In intaglio printing, an image is cut into a metal plate, usually copper or zinc with a pointed tool or acid. Intaglio printmaking techniques include engraving, drypoint, mezzotint, etching, aquatint, and spitbite aquatint.

Mezzotint is known for the luxurious quality of its tones. This technique engraves areas of tone rather than lines. First the entire surface of the plate is roughed by a spiked tool called a rocker, so when the plate is inked, the print is solid black. Then the artist works “from black to white” by scraping or burnishing areas to pick up less or no ink - gradually developing varying tones. The artist is able to produce limitless gradations of tone and tonal areas. Contemporary artist Chuck Close used the mezzotint printmaking technique to create the instantly recognizable artwork titled “Keith”.

Planographic Prints

In planographic printing the ink lies in a flat plane on the surface instead of pressed down onto the paper or raised above the surface of the paper. This printmaking technique includes stone lithography, screenprinting, and monotype/monoprints.

In stone lithography an artist is able to create prints with as much rich detail, mood and color variations as painting. A good stone lithograph print is almost indistinguishable from an original drawing.  Stone lithographs are made of limestones, some weighing as much as 300 or more pounds. The best stones are Bavarian limestone which are gray in color and have a clear complexion free of fossils and other flaws. These stones are becoming increasingly rare.

In the process of lithography, the artist:
- Draws on the stone with a greasy substance such as litho crayon, a soft waxy/greasy crayon; the stone will pick up this greasy substance and hold it

- Moistens the stone water – the parts of the stone missing the grease markings will soak up the water

- Rolls oil-based ink onto the stone – the grease-marked area will absorb the ink, but the wet parts will not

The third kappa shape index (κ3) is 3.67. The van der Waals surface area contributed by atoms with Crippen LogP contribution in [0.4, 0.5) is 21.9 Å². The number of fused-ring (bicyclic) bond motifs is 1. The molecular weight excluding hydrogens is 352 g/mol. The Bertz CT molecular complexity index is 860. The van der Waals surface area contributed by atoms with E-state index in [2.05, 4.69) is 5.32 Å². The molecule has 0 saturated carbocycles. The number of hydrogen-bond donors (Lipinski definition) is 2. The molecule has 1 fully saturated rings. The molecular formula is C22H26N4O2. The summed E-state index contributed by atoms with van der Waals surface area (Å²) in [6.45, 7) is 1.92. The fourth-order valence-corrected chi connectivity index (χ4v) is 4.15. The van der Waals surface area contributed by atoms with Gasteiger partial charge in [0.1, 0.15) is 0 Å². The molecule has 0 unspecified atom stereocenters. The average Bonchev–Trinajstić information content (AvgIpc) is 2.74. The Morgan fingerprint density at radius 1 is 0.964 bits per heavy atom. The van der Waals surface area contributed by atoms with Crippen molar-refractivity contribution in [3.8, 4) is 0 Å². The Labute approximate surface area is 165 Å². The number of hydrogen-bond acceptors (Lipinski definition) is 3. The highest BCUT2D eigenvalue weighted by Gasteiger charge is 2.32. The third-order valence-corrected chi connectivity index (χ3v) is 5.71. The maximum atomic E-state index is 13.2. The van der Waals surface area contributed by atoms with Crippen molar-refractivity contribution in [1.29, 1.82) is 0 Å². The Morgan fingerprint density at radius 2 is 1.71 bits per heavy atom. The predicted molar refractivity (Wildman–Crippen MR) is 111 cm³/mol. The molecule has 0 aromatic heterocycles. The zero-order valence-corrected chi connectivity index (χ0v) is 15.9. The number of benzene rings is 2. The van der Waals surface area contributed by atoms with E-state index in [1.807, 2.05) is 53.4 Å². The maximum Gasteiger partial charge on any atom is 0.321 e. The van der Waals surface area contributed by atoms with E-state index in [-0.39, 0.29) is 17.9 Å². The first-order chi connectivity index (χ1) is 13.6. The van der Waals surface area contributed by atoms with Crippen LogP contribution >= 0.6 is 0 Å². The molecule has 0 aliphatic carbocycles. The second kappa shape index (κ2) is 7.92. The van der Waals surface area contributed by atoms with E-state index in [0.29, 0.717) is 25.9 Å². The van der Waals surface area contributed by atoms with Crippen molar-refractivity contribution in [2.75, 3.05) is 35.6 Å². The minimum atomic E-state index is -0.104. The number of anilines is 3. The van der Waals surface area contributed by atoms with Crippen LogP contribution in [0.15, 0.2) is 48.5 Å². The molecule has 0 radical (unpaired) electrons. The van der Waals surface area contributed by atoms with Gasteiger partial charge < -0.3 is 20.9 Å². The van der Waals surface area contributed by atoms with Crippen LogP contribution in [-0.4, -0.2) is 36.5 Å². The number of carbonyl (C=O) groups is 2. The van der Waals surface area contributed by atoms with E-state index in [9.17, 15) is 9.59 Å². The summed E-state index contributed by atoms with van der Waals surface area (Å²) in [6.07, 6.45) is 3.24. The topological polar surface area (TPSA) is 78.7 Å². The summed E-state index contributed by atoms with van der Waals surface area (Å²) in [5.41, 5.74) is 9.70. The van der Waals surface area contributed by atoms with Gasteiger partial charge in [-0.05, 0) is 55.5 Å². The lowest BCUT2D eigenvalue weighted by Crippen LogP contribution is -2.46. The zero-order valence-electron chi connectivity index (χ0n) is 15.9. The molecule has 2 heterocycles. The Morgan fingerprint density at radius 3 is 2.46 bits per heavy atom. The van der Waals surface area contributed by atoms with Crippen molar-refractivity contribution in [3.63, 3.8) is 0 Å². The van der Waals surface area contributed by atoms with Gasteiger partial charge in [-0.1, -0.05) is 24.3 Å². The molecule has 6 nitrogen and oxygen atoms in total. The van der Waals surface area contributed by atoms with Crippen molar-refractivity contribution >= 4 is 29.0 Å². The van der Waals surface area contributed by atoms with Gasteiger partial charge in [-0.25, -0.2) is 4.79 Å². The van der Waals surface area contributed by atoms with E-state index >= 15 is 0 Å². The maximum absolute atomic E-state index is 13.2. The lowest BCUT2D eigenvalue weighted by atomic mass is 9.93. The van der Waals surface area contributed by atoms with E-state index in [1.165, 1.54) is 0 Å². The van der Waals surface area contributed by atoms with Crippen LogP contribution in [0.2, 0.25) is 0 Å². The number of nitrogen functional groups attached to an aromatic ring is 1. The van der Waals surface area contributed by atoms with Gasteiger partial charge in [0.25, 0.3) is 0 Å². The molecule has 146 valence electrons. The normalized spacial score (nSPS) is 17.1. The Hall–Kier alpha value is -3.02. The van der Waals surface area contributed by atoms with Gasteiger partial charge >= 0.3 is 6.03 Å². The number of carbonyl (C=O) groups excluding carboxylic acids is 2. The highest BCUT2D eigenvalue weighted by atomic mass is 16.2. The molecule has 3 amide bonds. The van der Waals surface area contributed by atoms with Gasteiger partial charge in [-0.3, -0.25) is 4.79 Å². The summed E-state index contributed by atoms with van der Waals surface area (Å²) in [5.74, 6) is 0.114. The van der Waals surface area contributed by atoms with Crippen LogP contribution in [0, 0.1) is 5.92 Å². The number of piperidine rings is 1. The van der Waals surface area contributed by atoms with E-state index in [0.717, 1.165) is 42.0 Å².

- Presses a piece of paper onto the stone by running it through a litho-press, so the ink transfers from the stone to the paper

M.C. Escher is considered a master of stone lithography. John McNeil Whister used lithography to capture the subtle grays of seascapes veiled in fog. Edgar Degas explored variations between natural and artificial lighting at night. Initially creating theatrical advertisements, Toulouse Lautrec quickly adapted his lithography to narratives of the eccentrics living the seamier side of Parisian night life.

Letterpress & Book Art

In the 1990’s Martha Stewart featured letterpress wedding invitations in her magazine, sparking renewed interest in letterpress and the 'Small Press Movement'. The history of letterpress and the history of the book parallel people and its culture. For many decades, typography was used to express both language and visual imagery in books. Craftsmanship and artistry has elevated letterpress to fine typography. Its crisp lines and patterns produce greater visual definition to the type and artwork, which small presses use to produce handmade, fine editions of books, artists' books, and high-end cards and stationery.


As depicted in the illustration below, Book Art is an interesting hybrid of art and books. With Book Art, artists explore the book through the creative development and innovation in the book’s conceptual structure and design, reproduction techniques and binding, including paper decoration, adhesion and clasps and enclosures.


Booktrek: Selected Essays on Artists’ Books since 1972

Clive Phillpot

Ramayana, Hand binding, Elyssa Campbell

Letterpress-printed Christmas card, Xin Su

Relativity, Escher

Nocturne, James McNeil Whistler

Divan Japonais, Toulouse Lautrec

Keith, Chuck Close

Flight into Egypt, Dürer

Great Wave Off Kanagawa, Hokusai

Girls At the Bridge, Munch